|Alternative names||Dublin coddle|
|Place of origin||Ireland|
|Main ingredients||Potatoes, pork sausage, rashers, onion|
|Cookbook: Coddle Media: Coddle|
Coddle (sometimes Dublin coddle) is an Irish dish which is often made to use up leftovers, and therefore without a specific recipe. However, it most commonly consists of layers of roughly sliced pork sausages and rashers (thinly sliced, somewhat fatty back bacon) with sliced potatoes and onions. Traditionally, it can also include barley.
Coddle is particularly associated with the capital of Ireland, Dublin. It was reputedly a favourite dish of Seán O'Casey and Jonathan Swift, and it appears in several Dublin literary references including the works of James Joyce.
The dish is braised in the stock produced by boiling the rashers and sausages. Some traditional recipes favour the addition of a small amount of Guinness to the pot, but this is very rare in modern versions of the recipe. The dish should be cooked in a pot with a well-fitting lid in order to steam the ingredients left uncovered by water. The only seasoning is usually salt, pepper, and occasionally parsley. It could be considered a comfort food in Ireland, and is inexpensive, easy to prepare and quick to cook. It is often eaten in the winter months. In the days when Catholics were not supposed to eat meat on Fridays, this was a meal often eaten on Thursdays as it allowed a family to use up any remaining sausages or rashers.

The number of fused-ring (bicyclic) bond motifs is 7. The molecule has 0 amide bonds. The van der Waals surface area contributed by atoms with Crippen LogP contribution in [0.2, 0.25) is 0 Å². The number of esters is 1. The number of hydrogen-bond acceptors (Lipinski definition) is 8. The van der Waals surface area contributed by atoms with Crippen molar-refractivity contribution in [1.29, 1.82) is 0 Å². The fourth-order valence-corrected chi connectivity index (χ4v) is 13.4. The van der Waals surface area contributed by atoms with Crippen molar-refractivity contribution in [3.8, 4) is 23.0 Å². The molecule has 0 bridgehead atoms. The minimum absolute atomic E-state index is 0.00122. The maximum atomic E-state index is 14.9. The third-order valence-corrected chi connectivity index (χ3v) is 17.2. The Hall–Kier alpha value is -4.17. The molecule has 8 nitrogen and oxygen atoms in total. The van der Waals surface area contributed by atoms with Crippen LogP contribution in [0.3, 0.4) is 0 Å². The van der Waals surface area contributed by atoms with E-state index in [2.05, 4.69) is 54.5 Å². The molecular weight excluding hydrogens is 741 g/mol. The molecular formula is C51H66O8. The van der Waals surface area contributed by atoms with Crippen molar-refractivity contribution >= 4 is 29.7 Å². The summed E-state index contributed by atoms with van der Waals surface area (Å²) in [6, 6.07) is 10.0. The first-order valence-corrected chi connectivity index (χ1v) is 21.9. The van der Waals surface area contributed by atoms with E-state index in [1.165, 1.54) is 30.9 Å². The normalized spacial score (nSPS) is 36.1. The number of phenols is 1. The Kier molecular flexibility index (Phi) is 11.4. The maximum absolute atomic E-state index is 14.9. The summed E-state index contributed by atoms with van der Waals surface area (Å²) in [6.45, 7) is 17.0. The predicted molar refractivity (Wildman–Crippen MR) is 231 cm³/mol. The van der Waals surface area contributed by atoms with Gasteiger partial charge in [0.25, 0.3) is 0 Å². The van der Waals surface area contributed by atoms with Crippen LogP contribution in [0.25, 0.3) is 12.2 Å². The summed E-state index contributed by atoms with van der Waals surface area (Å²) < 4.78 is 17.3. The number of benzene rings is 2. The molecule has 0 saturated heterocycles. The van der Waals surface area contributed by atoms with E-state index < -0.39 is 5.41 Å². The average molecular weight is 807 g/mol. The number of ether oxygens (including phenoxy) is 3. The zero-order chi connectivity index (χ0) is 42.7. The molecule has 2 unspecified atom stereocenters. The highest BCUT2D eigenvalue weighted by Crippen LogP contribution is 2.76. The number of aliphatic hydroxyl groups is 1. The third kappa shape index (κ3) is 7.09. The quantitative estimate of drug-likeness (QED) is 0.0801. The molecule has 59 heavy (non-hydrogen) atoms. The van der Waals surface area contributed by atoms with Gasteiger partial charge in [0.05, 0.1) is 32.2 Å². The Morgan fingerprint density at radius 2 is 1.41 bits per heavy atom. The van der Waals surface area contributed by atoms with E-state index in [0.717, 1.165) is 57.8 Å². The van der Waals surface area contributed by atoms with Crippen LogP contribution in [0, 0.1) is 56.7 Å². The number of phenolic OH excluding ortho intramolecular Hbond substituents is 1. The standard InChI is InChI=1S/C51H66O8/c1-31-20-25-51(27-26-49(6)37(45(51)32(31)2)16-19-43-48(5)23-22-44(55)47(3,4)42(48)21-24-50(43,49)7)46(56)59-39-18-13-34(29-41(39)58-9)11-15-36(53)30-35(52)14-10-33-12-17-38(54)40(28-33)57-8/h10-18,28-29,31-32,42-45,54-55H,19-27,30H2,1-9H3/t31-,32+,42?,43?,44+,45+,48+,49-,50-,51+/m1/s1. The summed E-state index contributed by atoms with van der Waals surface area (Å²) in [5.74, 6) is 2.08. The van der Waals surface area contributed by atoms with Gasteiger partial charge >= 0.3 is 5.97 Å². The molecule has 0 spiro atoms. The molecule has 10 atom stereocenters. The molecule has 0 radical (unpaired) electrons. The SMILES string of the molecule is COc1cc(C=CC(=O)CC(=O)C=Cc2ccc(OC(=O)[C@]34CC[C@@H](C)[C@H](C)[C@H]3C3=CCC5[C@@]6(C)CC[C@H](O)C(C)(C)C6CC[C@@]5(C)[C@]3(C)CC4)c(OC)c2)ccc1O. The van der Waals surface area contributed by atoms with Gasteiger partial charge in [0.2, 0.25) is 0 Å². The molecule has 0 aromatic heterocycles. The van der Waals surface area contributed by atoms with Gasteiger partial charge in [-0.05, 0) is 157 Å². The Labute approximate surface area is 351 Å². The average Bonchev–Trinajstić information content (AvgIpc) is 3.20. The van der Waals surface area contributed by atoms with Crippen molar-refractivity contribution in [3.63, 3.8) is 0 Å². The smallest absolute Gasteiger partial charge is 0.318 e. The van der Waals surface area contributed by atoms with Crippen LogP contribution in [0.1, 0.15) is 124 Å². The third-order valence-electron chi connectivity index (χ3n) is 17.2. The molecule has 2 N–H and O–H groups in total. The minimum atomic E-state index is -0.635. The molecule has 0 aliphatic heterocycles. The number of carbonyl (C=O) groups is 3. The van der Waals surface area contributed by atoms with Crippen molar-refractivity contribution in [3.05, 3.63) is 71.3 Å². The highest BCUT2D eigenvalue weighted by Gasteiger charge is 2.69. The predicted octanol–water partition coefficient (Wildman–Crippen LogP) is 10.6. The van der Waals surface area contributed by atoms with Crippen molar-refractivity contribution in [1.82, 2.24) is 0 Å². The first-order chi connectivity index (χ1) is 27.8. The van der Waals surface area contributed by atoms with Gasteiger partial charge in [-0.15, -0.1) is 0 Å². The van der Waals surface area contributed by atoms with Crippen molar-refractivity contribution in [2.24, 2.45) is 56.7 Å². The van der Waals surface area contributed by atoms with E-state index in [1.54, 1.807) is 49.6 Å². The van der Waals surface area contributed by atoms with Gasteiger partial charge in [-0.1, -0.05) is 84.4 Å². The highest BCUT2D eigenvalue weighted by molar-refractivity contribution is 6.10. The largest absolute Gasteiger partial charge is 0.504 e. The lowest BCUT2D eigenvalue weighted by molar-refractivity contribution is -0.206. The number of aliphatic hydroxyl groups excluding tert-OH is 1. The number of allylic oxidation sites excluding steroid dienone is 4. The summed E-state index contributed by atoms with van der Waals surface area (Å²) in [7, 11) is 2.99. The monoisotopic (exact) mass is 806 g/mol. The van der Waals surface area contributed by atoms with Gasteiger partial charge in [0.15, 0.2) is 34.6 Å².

The name comes from the verb coddle, meaning to cook food in water below boiling (see coddled egg), which in turn derives from caudle, which comes from the French term meaning ‘to boil gently, parboil or stew’.
- A Little Irish Cookbook. Appletree. 1986. ISBN 0-86281-166-X.
- O'Connor, Derek (September 21, 2008). "Food that Only The Irish Eat (Apparently)". Sunday Tribune. Sunday Tribune.
- Veronica Jane O'Mara & Fionnuala O'Reilly. (1993). "A Trifle, a Coddle, a Fry: An Literary Irish Cookbook" . Wakefield: Moyer Bell. ISBN 1-55921-081-8.
|Look up coddle in Wiktionary, the free dictionary.|